With the recent opening of our Harvard Art Museums renovation and expansion project in Cambridge, Mass., it’s worth recapping one of the most significant activities of this landmark project. That was moving and lifting a 76-year-old, 13- by 12-foot irreplaceable painting that’s integral to fragile plaster affixed to a 16-inch-thick masonry wall. Rarely do lifts personally matter so much to all involved, as this painting – called a fresco – depicts the builders of the original art museum in action in the 1920s. The fresco had to be moved for the project to proceed, and our team was determined to protect their predecessors’ legacy.
Harvard Art Museums in Cambridge, Mass.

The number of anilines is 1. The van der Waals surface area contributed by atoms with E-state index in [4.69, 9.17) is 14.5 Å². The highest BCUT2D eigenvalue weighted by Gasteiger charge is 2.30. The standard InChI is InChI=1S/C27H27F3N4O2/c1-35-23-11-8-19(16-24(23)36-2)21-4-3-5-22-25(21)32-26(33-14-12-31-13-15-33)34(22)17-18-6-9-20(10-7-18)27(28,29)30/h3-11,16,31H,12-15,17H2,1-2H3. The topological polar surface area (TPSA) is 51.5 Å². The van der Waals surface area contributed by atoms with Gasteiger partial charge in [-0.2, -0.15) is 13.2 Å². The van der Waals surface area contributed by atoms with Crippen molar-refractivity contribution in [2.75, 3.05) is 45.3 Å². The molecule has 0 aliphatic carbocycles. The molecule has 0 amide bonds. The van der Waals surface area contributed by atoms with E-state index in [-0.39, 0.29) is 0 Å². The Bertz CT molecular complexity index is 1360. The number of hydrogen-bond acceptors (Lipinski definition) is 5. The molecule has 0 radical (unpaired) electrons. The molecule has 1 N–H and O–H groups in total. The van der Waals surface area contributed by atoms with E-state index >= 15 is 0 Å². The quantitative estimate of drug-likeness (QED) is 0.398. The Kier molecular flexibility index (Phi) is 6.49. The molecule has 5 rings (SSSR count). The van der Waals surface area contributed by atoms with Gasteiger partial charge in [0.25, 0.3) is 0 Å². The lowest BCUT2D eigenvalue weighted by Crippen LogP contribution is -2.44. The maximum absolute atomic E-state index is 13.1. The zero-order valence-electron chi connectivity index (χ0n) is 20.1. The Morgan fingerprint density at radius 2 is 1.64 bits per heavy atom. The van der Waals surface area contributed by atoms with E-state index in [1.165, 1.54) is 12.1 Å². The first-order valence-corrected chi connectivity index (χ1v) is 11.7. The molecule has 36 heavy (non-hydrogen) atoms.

Skanska’s sophisticated approach involved encapsulating the fresco and its supporting wall in a massive steel frame, then using a diamond-bladed cable saw to cut the 15-ton section free of the surrounding structure, and finally using a crane – with its boom towering 140 feet in the air – to land the fresco in its final location. At every step, the loading on the fresco needed to be constant so the artwork wouldn’t crack. Thanks to our team’s unrelenting precision, it didn’t.